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Adelaide Silversteen

Adelaide Silversteen was seventeen years old when she spoke up and submitted her editorial on “the flapper” to the Brevard News, a precursor of the Transylvania Times. To give historical context, flapper was a term used to describe a fashionable young woman of the 1920s whose sense of style reflected a liberated way of thinking and living, in stark contrast to the staid Victorian era from which America was emerging.

Flappers were known for wearing short skirts (knee length was much shorter than the ankle-length attire before it), cutting their hair into the fashionable bobbed style, wearing makeup, drinking and smoking, driving automobiles, and otherwise flouting social norms. They were also known as “modern girls”, as the term flapper was derogatory and referred to the flapping of their arms during lively dancing to jazz music.

Older generations often criticized the fashionable young ladies of the day. In the joke column “Dots and Dashes by Dot” which appeared in the Brevard News in March 10, 1927 an excerpt quipped: “A Flapper I Know: Stockings, Eyes, Cigarettes, Words, Dice…She rolls her own, but the last named is the reason I’m broke.” The joke refers to flappers rolling their stockings down to expose their knees, rolling their eyes with their blasé attitudes, rolling cigarettes to smoke, rolling words – perhaps using their slang words, and rolling dice to gamble. The painted picture of the flapper is one of moral bankruptcy.

Russel Patterson’s “Where There’s Smoke There’s Fire” circa 1920s

The Brevard News ran a March 17, 1927 contest to allow local school students to write editorials on a topic of their choice, and Adelaide’s editorial was one of the first published in the set. Perhaps it was in response to the prevailing attitudes about modern girls that Adelaide penned her letter. It is reproduced in its entirety here:

Is the Flapper Wrong? By Adelaide E. Silversteen

Shocking! Terrible! Absurd! Ridiculous! These are but a few of the exclamations used against the modern girl’s short dress, sleeveless, low-necked, and thin; her rolled hose, her scanty clothes. But we are soon to learn that the modern girl, wearing only enough clothes to “wad a shotgun,” is healthier, happier, and freer than girls have been in any other generation.

Extremes are bad in everything, yet Dr. Crusen a noted scientist, says that the modern girl’s dress is preventing tuberculosis and cancer in her generation to a marked degree.

It has been known that uncivilized tribes in South America and Africa wearing only a “sarong and a smile” have no deaths from tuberculosis or cancer. Why? The ultraviolet rays that come from the sun may strike the body directly. These rays have been discovered only in the last few years, and in their discovery was found a sure preventive (sic) and sometimes cure for the most dreaded diseases…cancer and tuberculosis.

Brevard High School Class of 1927

and sometimes cure for the most dreaded diseases…cancer and tuberculosis.

Unfortunately, these violet (sic) rays cannot penetrate any form of glass, wood, metal, or cloth. I am not saying that we should revert to savage ways, but everyone should follow the example of the modern girl and wear fewer clothes, so we can receive some of these valuable violet rays. It is a proven fact that “these flappers,” as some yet persist in calling them, have decreased the number of deaths caused by tuberculosis because of their sheer and scanty clothes.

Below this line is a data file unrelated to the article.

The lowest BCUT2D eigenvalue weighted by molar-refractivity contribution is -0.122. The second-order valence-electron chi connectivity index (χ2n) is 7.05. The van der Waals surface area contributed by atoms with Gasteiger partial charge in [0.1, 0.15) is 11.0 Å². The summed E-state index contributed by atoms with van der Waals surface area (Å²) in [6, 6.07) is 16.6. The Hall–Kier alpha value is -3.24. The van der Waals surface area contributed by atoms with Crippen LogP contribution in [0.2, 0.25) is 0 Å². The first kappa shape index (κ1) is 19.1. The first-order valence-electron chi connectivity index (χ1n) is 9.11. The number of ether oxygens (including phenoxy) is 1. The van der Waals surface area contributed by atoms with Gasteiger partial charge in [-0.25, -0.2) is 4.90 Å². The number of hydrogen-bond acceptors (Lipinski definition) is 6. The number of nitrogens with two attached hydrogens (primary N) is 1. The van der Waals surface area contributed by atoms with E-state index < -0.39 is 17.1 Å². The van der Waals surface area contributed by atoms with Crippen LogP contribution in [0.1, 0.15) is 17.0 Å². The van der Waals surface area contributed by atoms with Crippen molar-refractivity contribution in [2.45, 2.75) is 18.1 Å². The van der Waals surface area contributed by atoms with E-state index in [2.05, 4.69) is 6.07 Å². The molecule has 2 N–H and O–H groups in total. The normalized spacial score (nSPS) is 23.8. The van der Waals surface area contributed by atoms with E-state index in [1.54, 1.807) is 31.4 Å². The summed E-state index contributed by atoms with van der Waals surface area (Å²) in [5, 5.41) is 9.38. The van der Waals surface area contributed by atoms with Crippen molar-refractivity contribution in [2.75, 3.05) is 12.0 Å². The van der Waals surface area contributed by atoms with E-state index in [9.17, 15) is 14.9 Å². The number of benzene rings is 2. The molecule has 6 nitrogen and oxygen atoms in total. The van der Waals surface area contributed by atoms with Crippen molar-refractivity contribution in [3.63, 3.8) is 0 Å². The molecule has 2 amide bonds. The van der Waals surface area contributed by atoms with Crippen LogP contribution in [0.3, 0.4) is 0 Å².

Tiny skirts, ultra waists, evening dresses often minus backs, sometimes worn above bare knees, make up the flapper’s wardrobe. Yet are these girls not better in their one-piece bathing suits and short skirts than our grandmothers were in their tightly laced waists measuring only a span or so, and their bustles, stays, and skirts that swept the streets, giving diseases to their wearer?

Yes, the modern girl dresses sanely and promotes health and cleanliness in her clothes.  I ask you are these vivid girls not pretty…chic…attractive? We all answer, yes! Modern girls with sparkling youth, vitality, boundless, health abundant…all this and more. Would you want them to return to the styles of “mutton-leg” sleeves, laced waists, sweeping skirts—the styles where the young and old alike were swathed in an untold amount of uncomfortable clothing? You would not wish this on them, I am sure. Then no longer condemn their abbreviated clothing, for it is a blessing in disguise.

Dorothy Silversteen and friends, 1923

Perhaps it was a coincidence, but the following week’s issue of the Brevard News on March 24, 1927 reported on the PTO meeting and keynote speaker Dr. E.S. Buchanan, the county health officer, who mainly spoke on the efforts the county takes to prevent disease. Rather than prescribing fewer items of clothing to prevent tuberculosis, Dr. Buchanan oversaw water quality, tested susceptibility among school children, led health education, inspected public buildings, and periodically held treatment clinics. He highlighted the importance of the involvement of parents in the prevention of tuberculosis and public health in general.

Times never change, it seems; the young people will choose their own way of living and elder generations will shake their heads at the changes. Photographs and information for this column are provided by the Rowell Bosse North Carolina Room, Transylvania County Library. This article was written by Local History Librarian Laura Sperry. Sources available upon request. For more information, comments, or suggestions, contact NC Room staff at [email protected] or 828-884-1820.

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212 S Gaston St, Brevard, NC 28712